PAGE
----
Israel is one of the most controversial places in the world. The differences of the people who live there are highlighted on the news, and people have strong, opposing opinions about the land that’s recognized as Israel today. But what does everyone in Israel have in common? We all have to eat. As such, here are the top 10 foods you have to try on your trip to Israel.
Israeli falafel are different from other countries’ because it uses only chickpeas, not fava beans as others do. You can have it served on its own, with hummus, in a pita, or as a filling for shawarma. It’s one of the most common Israeli street foods, perfect for a quick meal on the go.
Even if you’re not Jewish, you’ve almost certainly heard of Challah bread. It’s a braided, yeasted bread that’s a little sweet and often topped with a sprinkling of poppy or sesame seeds. Challah is a traditional Jewish staple at Shabbat and other holidays, but you’ll also find it on restaurant menus and for sale in Israeli markets.
Israeli “Medjool” dates are considered by some to be the king of all dates. You’ll most likely see the date trees while driving around the country, and you’ll see dried dates for sale in every market. They’ll be served with yogurt, ice cream, cheese, or simply on their own. Watch out for the pits, but don’t miss a chance to try some.
7. Jerusalem Bagels
It’s a pretty big deal when a city has its own bagel. While bagels are popular just about everywhere, Jerusalem bagels are a little different. They’re more oval-shaped and thinner all the way around. Instead of being boiled in water first, like typical bagels, they are sent straight to baking and have a fluffier texture, rather than chewy like bagels you may be used to. They’re also distinctive in that they are traditionally covered in sesame seeds.
Looking for an Israeli dessert? You’ll want to have the malabi. It’s a rose water milk pudding, layered with a raspberry syrup, then topped with coconut and sugared nuts. It’s a refreshing sweet bit of street food during an afternoon of touring, or you’ll find it as a nice finisher after a meal at an upscale Israeli restaurant.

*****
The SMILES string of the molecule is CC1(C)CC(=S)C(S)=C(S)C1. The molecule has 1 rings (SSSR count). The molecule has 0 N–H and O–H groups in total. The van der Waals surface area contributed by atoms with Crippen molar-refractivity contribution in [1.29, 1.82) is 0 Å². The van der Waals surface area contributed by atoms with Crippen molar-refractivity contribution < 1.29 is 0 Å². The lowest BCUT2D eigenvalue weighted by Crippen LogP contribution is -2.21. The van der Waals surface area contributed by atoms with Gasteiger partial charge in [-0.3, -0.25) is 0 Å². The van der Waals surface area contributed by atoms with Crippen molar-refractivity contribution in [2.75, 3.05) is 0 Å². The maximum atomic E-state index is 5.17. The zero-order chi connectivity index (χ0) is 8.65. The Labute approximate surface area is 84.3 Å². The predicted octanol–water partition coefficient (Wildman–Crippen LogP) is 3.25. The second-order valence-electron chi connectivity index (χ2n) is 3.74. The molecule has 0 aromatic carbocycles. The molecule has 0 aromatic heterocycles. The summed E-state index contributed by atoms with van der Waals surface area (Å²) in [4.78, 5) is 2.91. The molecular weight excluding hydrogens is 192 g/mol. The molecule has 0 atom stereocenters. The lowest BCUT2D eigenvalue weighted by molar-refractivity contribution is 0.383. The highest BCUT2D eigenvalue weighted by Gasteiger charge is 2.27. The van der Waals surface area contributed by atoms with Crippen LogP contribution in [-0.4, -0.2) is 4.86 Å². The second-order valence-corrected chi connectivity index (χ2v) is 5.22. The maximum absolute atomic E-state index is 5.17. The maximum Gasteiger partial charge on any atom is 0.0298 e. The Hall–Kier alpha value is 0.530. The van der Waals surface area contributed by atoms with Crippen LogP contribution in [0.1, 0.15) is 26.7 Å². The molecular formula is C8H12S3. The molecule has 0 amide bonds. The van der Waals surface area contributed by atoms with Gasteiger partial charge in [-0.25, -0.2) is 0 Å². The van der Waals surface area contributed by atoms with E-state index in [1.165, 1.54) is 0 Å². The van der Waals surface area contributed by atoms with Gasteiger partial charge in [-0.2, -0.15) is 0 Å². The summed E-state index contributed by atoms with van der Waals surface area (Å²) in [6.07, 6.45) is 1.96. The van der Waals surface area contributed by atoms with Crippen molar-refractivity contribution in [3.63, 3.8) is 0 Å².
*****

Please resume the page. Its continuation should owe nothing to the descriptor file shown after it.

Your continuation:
It may seem similar to the Greek gyro, but in Israel, shawarma is one of the most popular street foods. You’ll find it wrapped in Laffa bread or filling up the inside of a pita pocket, and it’ll be full of grilled or pickled veggies, plus meat or poultry cooked on a spit, and topped with tahini or other sauces. Interestingly, the most common meat in Israeli shawarma is not lamb, goat, beef, or even chicken–it’s turkey! Keep that in mind when ordering so you’ll have a real taste of Israel’s favorite shawarma.
If you have a sweet tooth, you have to try the halva. It’s a honey- and tahini-based sweet (you read that right) that comes in a variety of flavors like vanilla, chocolate, pistachio, etc. It’s similar to a dense, baked meringue cookie–soft, yet crumbly, and kind of melts in your mouth. You’ll find it in sweet shops, but also on breakfast buffets if you like a sweet in the morning.
3. Laffa Bread
Think of this more like a soft, flat bread than a pita. Laffa is on the thicker side, but used similarly to the way you use pita–as a vehicle for dips and spreads, but also as a wrap for shawarma and the like. It’s cooked in a taboon, or a clay oven similar to a tandoori oven, and it’s often served fresh-baked and warm. If you go in thinking it “just bread,” you’ll be pleasantly surprised to find it’s much more than that.
What started as a North African dish became an Israeli favorite long ago. You’ll find it on many a menu across the country, especially at breakfast. It’s basically eggs cooked in a tomato sauce with peppers, onions, herbs, and spices. You can find all manner of variations out there that includes cheese, sausage, spinach, and more. Or it’s easily made into a vegan-friendly dish as well.
Sure, every Middle Eastern, Mediterranean, and North African country (and beyond) has hummus (or hummous, as it’s sometimes spelled). Israeli hummus, however, has a noticeably smoother, creamier texture. That comes from a higher ratio of tahini in the recipe, more blending time, or a combination of both.
It’s also more often available as an entire meal option, not just a dip on the side as is often the case elsewhere. You can get a huge bowl of hummus topped with meats, veggies, spices, egg, etc. It’ll also come with some of the softest, warmest laffa bread or pita you’ve ever had. Come hungry!
Which Israeli food is your favorite? Or which one would you want to try first?